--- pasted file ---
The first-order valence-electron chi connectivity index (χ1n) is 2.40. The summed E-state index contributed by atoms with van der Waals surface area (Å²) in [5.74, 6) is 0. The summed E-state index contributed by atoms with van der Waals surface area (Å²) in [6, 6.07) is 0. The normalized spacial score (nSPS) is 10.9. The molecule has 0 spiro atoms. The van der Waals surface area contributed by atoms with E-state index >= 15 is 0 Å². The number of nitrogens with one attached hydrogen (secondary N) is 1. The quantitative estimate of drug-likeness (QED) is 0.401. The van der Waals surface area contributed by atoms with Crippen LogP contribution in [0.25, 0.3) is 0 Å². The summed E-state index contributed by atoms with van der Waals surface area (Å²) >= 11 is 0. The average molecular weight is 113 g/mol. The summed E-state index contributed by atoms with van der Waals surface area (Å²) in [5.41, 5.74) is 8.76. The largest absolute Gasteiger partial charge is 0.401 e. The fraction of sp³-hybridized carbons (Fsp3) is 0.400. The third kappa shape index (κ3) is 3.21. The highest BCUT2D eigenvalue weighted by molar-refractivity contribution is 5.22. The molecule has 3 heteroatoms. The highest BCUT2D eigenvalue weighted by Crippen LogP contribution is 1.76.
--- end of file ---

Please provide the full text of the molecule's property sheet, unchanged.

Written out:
The first-order valence-electron chi connectivity index (χ1n) is 2.40. The summed E-state index contributed by atoms with van der Waals surface area (Å²) in [5.74, 6) is 0. The summed E-state index contributed by atoms with van der Waals surface area (Å²) in [6, 6.07) is 0. The normalized spacial score (nSPS) is 10.9. The molecule has 0 spiro atoms. The van der Waals surface area contributed by atoms with E-state index >= 15 is 0 Å². The number of nitrogens with one attached hydrogen (secondary N) is 1. The quantitative estimate of drug-likeness (QED) is 0.401. The van der Waals surface area contributed by atoms with Crippen LogP contribution in [0.25, 0.3) is 0 Å². The summed E-state index contributed by atoms with van der Waals surface area (Å²) >= 11 is 0. The average molecular weight is 113 g/mol. The summed E-state index contributed by atoms with van der Waals surface area (Å²) in [5.41, 5.74) is 8.76. The largest absolute Gasteiger partial charge is 0.401 e. The fraction of sp³-hybridized carbons (Fsp3) is 0.400. The third kappa shape index (κ3) is 3.21. The highest BCUT2D eigenvalue weighted by molar-refractivity contribution is 5.22. The molecule has 3 heteroatoms. The highest BCUT2D eigenvalue weighted by Crippen LogP contribution is 1.76.